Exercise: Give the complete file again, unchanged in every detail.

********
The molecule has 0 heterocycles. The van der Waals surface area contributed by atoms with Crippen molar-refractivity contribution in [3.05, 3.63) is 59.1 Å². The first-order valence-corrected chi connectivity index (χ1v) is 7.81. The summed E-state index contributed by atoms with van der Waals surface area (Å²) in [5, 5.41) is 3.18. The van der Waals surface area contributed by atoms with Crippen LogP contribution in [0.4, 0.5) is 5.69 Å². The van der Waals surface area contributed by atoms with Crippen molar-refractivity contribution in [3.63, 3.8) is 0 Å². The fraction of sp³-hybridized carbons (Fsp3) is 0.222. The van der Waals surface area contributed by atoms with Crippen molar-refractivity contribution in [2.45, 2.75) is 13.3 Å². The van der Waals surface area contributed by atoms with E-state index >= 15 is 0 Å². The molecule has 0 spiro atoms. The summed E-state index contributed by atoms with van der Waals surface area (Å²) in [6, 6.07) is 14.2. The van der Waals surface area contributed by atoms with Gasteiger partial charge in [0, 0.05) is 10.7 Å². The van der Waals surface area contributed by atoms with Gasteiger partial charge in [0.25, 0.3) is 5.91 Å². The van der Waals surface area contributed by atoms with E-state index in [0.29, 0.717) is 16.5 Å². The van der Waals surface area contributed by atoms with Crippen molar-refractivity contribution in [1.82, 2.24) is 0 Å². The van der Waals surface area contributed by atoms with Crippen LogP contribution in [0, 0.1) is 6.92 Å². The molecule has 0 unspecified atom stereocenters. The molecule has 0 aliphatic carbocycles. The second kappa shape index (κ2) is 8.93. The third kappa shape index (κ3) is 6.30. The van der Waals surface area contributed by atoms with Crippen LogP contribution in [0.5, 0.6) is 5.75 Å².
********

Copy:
The molecule has 0 heterocycles. The van der Waals surface area contributed by atoms with Crippen molar-refractivity contribution in [3.05, 3.63) is 59.1 Å². The first-order valence-corrected chi connectivity index (χ1v) is 7.81. The summed E-state index contributed by atoms with van der Waals surface area (Å²) in [5, 5.41) is 3.18. The van der Waals surface area contributed by atoms with Crippen LogP contribution in [0.4, 0.5) is 5.69 Å². The van der Waals surface area contributed by atoms with Crippen molar-refractivity contribution in [3.63, 3.8) is 0 Å². The fraction of sp³-hybridized carbons (Fsp3) is 0.222. The van der Waals surface area contributed by atoms with Crippen molar-refractivity contribution in [2.45, 2.75) is 13.3 Å². The van der Waals surface area contributed by atoms with E-state index >= 15 is 0 Å². The molecule has 0 spiro atoms. The summed E-state index contributed by atoms with van der Waals surface area (Å²) in [6, 6.07) is 14.2. The van der Waals surface area contributed by atoms with Gasteiger partial charge in [0, 0.05) is 10.7 Å². The van der Waals surface area contributed by atoms with Gasteiger partial charge in [0.25, 0.3) is 5.91 Å². The van der Waals surface area contributed by atoms with E-state index in [0.29, 0.717) is 16.5 Å². The van der Waals surface area contributed by atoms with Crippen molar-refractivity contribution in [1.82, 2.24) is 0 Å². The van der Waals surface area contributed by atoms with Crippen LogP contribution in [0, 0.1) is 6.92 Å². The molecule has 0 unspecified atom stereocenters. The molecule has 0 aliphatic carbocycles. The second kappa shape index (κ2) is 8.93. The third kappa shape index (κ3) is 6.30. The van der Waals surface area contributed by atoms with Crippen LogP contribution in [0.5, 0.6) is 5.75 Å².